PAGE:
The smartphone world, by contrast, is remarkably level. Yes, there are budget phones like the Moto G, which cost considerably less than a top of the line iPhone, but both ends of the spectrum are so commonplace that there’s nothing showy about a higher-end product. The iPhone is still cool, but it isn’t ostentatious or vulgar. It’s accessible luxury.
I’m therefore reminded of this quote with which John Gruber closed his review of the iPhone 3G:
“What’s great about this country is that America started the tradition where the richest consumers buy essentially the same things as the poorest. You can be watching TV and see Coca-Cola, and you know that the President drinks Coke, Liz Taylor drinks Coke, and just think, you can drink Coke, too. A Coke is a Coke and no amount of money can get you a better Coke than the one the bum on the corner is drinking. All the Cokes are the same and all the Cokes are good. Liz Taylor knows it, the President knows it, the bum knows it, and you know it.” — Andy Warhol
So too with the iPhone. A billionaire can buy homes, cars, clothes that the rest of us cannot afford. But he cannot buy a better phone, at any price, than the iPhone that you can have in your pocket today.
It’s as true today as it was then, if not more so. The Moto G is a remarkably capable product for its price point, even if I’d never own one. The iPhone 5S is a substantially better product — its build quality is superlative, its camera is spectacular, its materials are better, and so on — and it still isn’t outrageously expensive.
Critically, both products are mass-produced goods. The smartphone world, then, is not an exclusive club. That’s not to say it’s affordable for every single person, but it has become more available for more people. These great leaps in technology have levelled the playing field, and it’s benefitting more people constantly.
Total mobile subscriptions up to and including Q3 2013 are at around 6.6 billion, including 113 million new subscriptions added during the third quarter. Global mobile subscriptions have continued to grow seven percent year-on-year and two percent quarter- on-quarter. The actual number of subscribers however, is lower, at around 4.5 billion. This is because many people have several subscriptions.
Throughout the world there is continued momentum for smartphone uptake. These devices accounted for around 55 percent of all mobile phones sold in Q3 2013, compared to around 40 percent for the full year in 2012. And it doesn’t show any sign of slowing down. Of all mobile phone subscriptions, 25-30 percent are associated with smartphones, leaving considerable room for further uptake.
I didn’t write this to cheerlead Apple’s strategy, or to belittle Motorola’s (or the inverse of that). I’m just in awe of how the smartphone has become so settled and common around the world. Owning a high-end smartphone doesn’t feel vulgar and they last for a long time, and affordable phones have become pretty good. It’s extra legroom for everyone.
The spending, which Apple outlined in its fiscal 2014 capital-expenditure forecast, underscores how the world’s most valuable company is diving deeper into designing and inventing technology for its manufacturing process. Apple is increasingly striking exclusive machinery deals, said the people familiar with the work, outspending peers on the tools that it then places in the factories of its suppliers, many of which are in Asia.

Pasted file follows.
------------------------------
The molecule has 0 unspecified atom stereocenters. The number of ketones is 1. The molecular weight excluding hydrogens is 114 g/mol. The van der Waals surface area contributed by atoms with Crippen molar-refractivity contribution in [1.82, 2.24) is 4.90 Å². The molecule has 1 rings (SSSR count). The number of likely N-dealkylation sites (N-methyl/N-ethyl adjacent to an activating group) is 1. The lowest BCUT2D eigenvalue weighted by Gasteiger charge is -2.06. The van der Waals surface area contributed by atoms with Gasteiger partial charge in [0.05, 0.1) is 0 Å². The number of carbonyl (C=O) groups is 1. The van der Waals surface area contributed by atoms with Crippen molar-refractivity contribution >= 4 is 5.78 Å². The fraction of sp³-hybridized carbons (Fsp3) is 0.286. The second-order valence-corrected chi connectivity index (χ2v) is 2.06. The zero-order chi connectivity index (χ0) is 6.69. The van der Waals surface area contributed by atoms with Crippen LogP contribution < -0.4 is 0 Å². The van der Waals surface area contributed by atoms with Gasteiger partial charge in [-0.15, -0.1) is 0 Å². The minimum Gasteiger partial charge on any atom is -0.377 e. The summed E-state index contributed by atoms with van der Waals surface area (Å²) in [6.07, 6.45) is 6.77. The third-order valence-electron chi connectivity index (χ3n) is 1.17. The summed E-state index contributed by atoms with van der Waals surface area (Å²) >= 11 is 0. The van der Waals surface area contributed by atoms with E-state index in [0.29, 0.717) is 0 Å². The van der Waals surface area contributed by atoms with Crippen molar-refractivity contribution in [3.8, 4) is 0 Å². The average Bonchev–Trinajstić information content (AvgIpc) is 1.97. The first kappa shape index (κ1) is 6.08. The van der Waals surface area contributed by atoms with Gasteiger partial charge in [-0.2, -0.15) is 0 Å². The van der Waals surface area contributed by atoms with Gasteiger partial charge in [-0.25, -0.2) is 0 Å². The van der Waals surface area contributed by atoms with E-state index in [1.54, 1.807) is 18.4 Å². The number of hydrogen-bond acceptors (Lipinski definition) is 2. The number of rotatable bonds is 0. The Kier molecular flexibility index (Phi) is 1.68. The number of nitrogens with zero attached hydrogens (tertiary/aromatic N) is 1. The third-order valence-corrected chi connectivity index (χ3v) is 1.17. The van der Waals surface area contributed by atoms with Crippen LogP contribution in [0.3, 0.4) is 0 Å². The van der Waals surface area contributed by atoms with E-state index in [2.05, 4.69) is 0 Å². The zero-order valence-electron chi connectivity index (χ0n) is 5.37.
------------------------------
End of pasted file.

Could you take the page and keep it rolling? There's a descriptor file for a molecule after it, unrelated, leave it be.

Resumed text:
“Their designs are so unique that you have to have a very unique manufacturing process to make it,” said Muthuraman Ramasamy, an analyst with consulting firm Frost & Sullivan, who has studied the use of the machinery. “Apple has so much cash that they can invest in cutting-edge, world-class machinery that is typically used for aerospace and defense.”
There are some fascinating details in this story about the custom machinery Apple buys — and even builds — in order to create products with superlative fit and finish.1 This is one of the things which separates Apple from the rest. Innovation is not purely about coming up with new features, but also implementing those features, and Apple (typically) excels in the execution of their ideas.
See also this scoop over at Cult of Mac showing the techniques Apple uses to repair iPhones in-house, including several custom tools. ↩
At the center of the cultural problems was a management system called “stack ranking.” Every current and former Microsoft employee I interviewed—every one—cited stack ranking as the most destructive process inside of Microsoft, something that drove out untold numbers of employees. The system—also referred to as “the performance model,” “the bell curve,” or just “the employee review”—has, with certain variations over the years, worked like this: every unit was forced to declare a certain percentage of employees as top performers, then good performers, then average, then below average, then poor.
“If you were on a team of 10 people, you walked in the first day knowing that, no matter how good everyone was, two people were going to get a great review, seven were going to get mediocre reviews, and one was going to get a terrible review,” said a former software developer. “It leads to employees focusing on competing with each other rather than competing with other companies.”
Stack ranking — considered by a number of current and former Microsoft employees as a major detriment, both career- and morale-wise — is no more at the company.
Microsoft is announcing to its full-time employees on November 12 that there will be no more curve and no more reviewing “on the curve” at the company. Lisa Brummel, head of human resources for the company, sent an e-mail to employees notifying them of the change today, according to my contacts.